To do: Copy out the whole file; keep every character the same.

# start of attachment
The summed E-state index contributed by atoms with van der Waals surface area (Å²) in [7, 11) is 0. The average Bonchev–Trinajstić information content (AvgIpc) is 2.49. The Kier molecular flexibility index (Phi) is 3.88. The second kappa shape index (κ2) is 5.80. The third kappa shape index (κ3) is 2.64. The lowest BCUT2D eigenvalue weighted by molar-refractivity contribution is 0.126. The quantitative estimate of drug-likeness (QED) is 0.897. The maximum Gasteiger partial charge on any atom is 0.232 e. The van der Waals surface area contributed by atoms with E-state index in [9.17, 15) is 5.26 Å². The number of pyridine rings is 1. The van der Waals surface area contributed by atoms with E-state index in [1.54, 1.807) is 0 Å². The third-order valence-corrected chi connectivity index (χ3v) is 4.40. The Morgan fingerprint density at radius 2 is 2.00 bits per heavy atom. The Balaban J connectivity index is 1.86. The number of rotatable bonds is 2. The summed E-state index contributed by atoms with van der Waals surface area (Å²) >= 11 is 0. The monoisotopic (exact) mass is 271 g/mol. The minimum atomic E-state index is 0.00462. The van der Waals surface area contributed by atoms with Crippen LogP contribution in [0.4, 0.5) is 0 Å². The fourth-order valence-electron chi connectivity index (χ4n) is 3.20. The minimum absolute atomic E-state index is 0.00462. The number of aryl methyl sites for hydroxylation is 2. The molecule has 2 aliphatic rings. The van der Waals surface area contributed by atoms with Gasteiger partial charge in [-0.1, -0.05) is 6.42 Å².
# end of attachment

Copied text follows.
The summed E-state index contributed by atoms with van der Waals surface area (Å²) in [7, 11) is 0. The average Bonchev–Trinajstić information content (AvgIpc) is 2.49. The Kier molecular flexibility index (Phi) is 3.88. The second kappa shape index (κ2) is 5.80. The third kappa shape index (κ3) is 2.64. The lowest BCUT2D eigenvalue weighted by molar-refractivity contribution is 0.126. The quantitative estimate of drug-likeness (QED) is 0.897. The maximum Gasteiger partial charge on any atom is 0.232 e. The van der Waals surface area contributed by atoms with E-state index in [9.17, 15) is 5.26 Å². The number of pyridine rings is 1. The van der Waals surface area contributed by atoms with E-state index in [1.54, 1.807) is 0 Å². The third-order valence-corrected chi connectivity index (χ3v) is 4.40. The Morgan fingerprint density at radius 2 is 2.00 bits per heavy atom. The Balaban J connectivity index is 1.86. The number of rotatable bonds is 2. The summed E-state index contributed by atoms with van der Waals surface area (Å²) >= 11 is 0. The monoisotopic (exact) mass is 271 g/mol. The minimum atomic E-state index is 0.00462. The van der Waals surface area contributed by atoms with Crippen LogP contribution in [0.4, 0.5) is 0 Å². The fourth-order valence-electron chi connectivity index (χ4n) is 3.20. The minimum absolute atomic E-state index is 0.00462. The number of aryl methyl sites for hydroxylation is 2. The molecule has 2 aliphatic rings. The van der Waals surface area contributed by atoms with Gasteiger partial charge in [-0.1, -0.05) is 6.42 Å².